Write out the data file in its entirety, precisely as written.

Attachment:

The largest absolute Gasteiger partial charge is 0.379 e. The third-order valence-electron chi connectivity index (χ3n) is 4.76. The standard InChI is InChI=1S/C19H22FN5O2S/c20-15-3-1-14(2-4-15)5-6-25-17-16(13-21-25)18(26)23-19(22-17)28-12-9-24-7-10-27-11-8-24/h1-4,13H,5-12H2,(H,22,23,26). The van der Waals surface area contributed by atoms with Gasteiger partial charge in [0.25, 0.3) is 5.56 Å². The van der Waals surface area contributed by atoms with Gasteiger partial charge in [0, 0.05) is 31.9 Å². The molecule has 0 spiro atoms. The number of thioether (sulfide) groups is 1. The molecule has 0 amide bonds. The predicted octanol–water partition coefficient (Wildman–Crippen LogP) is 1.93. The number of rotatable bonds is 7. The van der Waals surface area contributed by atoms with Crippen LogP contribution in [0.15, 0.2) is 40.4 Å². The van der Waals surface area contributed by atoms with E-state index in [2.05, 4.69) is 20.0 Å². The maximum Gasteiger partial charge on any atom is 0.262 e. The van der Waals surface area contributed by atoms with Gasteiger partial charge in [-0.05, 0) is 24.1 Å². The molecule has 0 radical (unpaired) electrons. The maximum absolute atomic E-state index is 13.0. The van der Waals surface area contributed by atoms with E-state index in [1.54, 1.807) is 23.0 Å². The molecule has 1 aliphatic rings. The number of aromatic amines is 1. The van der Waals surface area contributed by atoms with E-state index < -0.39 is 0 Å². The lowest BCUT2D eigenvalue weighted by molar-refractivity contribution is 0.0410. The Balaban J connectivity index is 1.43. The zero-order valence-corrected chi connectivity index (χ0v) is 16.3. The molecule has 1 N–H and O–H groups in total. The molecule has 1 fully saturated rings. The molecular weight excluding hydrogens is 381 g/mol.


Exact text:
The largest absolute Gasteiger partial charge is 0.379 e. The third-order valence-electron chi connectivity index (χ3n) is 4.76. The standard InChI is InChI=1S/C19H22FN5O2S/c20-15-3-1-14(2-4-15)5-6-25-17-16(13-21-25)18(26)23-19(22-17)28-12-9-24-7-10-27-11-8-24/h1-4,13H,5-12H2,(H,22,23,26). The van der Waals surface area contributed by atoms with Gasteiger partial charge in [0.25, 0.3) is 5.56 Å². The van der Waals surface area contributed by atoms with Gasteiger partial charge in [0, 0.05) is 31.9 Å². The molecule has 0 spiro atoms. The number of thioether (sulfide) groups is 1. The molecule has 0 amide bonds. The predicted octanol–water partition coefficient (Wildman–Crippen LogP) is 1.93. The number of rotatable bonds is 7. The van der Waals surface area contributed by atoms with Crippen LogP contribution in [0.15, 0.2) is 40.4 Å². The van der Waals surface area contributed by atoms with E-state index in [2.05, 4.69) is 20.0 Å². The maximum Gasteiger partial charge on any atom is 0.262 e. The van der Waals surface area contributed by atoms with Gasteiger partial charge in [-0.05, 0) is 24.1 Å². The molecule has 0 radical (unpaired) electrons. The maximum absolute atomic E-state index is 13.0. The van der Waals surface area contributed by atoms with E-state index in [1.54, 1.807) is 23.0 Å². The molecule has 1 aliphatic rings. The number of aromatic amines is 1. The van der Waals surface area contributed by atoms with E-state index < -0.39 is 0 Å². The lowest BCUT2D eigenvalue weighted by molar-refractivity contribution is 0.0410. The Balaban J connectivity index is 1.43. The zero-order valence-corrected chi connectivity index (χ0v) is 16.3. The molecule has 1 N–H and O–H groups in total. The molecule has 1 fully saturated rings. The molecular weight excluding hydrogens is 381 g/mol.